Aside from the major improvements, the appearance of North Bay became more attractive year by year, as succeeding city councils and citizens at large co-operated in an effort to beautify their city.

Population Growth

Official statistics reveal North Bay’s growth since 1895. In that year the population was 2,024, the area 500 acres, the property value $431,790, the business and income assessment next to nothing and the taxes $$9,122.
In 1905 the population of 5,204 was residing on the same 500 acres, but property value had increased to more than a million dollars, the sum being $1,636,250. The town had a business assessment of $134,980 and income assessment of $119,770, and taxes amounting to $40,122.
In 1915 the population had jumped to 10,041 and the area to 2,160 acres, the property value to $6,821,613, the business assessment to $400,960, the income assessment was $146,168, and the taxes $167,109.
In 1925 the population was 13,011, the area 2,100 acres, the property value $8,445,300, the business assessment $130,515, and income assessment $438,225, and the taxes $365,773.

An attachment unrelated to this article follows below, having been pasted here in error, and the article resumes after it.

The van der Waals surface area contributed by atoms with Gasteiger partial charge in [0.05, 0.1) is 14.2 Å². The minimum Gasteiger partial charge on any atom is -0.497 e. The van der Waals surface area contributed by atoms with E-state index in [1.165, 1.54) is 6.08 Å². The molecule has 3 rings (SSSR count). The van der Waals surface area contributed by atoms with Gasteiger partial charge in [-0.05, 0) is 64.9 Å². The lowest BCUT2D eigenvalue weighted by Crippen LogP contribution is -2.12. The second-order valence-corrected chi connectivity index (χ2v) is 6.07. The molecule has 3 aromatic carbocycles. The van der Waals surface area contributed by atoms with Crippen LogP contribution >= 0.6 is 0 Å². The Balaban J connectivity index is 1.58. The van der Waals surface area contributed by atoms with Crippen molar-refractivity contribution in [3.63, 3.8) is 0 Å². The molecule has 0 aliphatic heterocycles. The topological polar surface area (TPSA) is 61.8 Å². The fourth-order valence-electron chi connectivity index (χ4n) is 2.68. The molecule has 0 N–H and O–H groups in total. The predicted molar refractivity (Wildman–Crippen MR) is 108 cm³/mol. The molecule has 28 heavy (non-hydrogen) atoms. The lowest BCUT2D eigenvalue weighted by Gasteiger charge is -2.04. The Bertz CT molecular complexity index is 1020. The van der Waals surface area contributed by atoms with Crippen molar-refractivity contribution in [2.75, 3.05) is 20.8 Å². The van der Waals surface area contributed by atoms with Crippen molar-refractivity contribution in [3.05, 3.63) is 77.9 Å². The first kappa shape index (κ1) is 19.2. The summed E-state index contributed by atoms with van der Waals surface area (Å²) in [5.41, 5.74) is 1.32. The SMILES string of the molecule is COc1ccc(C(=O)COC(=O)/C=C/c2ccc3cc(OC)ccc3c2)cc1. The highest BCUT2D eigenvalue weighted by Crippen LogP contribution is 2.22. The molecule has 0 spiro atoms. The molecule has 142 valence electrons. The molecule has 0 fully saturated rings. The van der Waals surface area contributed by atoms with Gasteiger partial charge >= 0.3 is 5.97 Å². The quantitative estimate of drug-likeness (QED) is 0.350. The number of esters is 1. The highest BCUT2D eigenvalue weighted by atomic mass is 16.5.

Today North Bay has a population of 16,181, an area of 2,100 acres, a property value of $10,991,908, a business assessment of $642,370, an income assessment of $161,576, and taxes amounting to $569,487.30.
North Bay is the capital and judicial seat for the District of Nipissing. It is the focal point of various provincial government branch offices which serve Northern Ontario, including Crown Lands, Game, and Fisheries, Northern Development, Provincial Police, Hydro Electric, Provincial Laboratory, and Provincial Mines Office.
It is Northern Ontario headquarters for Railway Mail Service, office of the District Superintendent of Postal Service, Customs and Excise, Employment Service, Department of Marine, and Department of National Defense, all branches of the Dominion Government.